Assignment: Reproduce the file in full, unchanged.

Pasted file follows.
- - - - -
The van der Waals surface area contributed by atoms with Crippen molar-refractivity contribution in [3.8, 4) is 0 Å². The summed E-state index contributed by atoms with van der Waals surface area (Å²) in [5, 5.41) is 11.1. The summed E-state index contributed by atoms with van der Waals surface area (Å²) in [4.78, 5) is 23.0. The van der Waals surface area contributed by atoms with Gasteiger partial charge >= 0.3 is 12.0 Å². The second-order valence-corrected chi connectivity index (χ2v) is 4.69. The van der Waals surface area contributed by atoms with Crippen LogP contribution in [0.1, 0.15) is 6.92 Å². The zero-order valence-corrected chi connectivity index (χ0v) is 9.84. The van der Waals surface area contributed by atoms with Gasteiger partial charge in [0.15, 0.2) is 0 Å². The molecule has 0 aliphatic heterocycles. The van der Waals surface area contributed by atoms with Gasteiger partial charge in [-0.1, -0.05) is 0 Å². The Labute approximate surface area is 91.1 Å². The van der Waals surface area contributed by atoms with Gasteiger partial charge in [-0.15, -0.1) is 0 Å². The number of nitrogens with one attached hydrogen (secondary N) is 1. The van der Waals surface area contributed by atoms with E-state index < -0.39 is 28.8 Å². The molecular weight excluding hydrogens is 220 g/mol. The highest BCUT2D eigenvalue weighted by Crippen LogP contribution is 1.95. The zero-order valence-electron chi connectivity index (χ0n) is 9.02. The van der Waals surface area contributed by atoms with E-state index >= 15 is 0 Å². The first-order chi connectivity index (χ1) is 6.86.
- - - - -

The van der Waals surface area contributed by atoms with Crippen molar-refractivity contribution in [3.8, 4) is 0 Å². The summed E-state index contributed by atoms with van der Waals surface area (Å²) in [5, 5.41) is 11.1. The summed E-state index contributed by atoms with van der Waals surface area (Å²) in [4.78, 5) is 23.0. The van der Waals surface area contributed by atoms with Gasteiger partial charge >= 0.3 is 12.0 Å². The second-order valence-corrected chi connectivity index (χ2v) is 4.69. The van der Waals surface area contributed by atoms with Crippen LogP contribution in [0.1, 0.15) is 6.92 Å². The zero-order valence-corrected chi connectivity index (χ0v) is 9.84. The van der Waals surface area contributed by atoms with Gasteiger partial charge in [0.15, 0.2) is 0 Å². The molecule has 0 aliphatic heterocycles. The van der Waals surface area contributed by atoms with Gasteiger partial charge in [-0.1, -0.05) is 0 Å². The Labute approximate surface area is 91.1 Å². The van der Waals surface area contributed by atoms with Gasteiger partial charge in [-0.15, -0.1) is 0 Å². The number of nitrogens with one attached hydrogen (secondary N) is 1. The van der Waals surface area contributed by atoms with E-state index < -0.39 is 28.8 Å². The molecular weight excluding hydrogens is 220 g/mol. The highest BCUT2D eigenvalue weighted by Crippen LogP contribution is 1.95. The zero-order valence-electron chi connectivity index (χ0n) is 9.02. The van der Waals surface area contributed by atoms with E-state index >= 15 is 0 Å². The first-order chi connectivity index (χ1) is 6.86.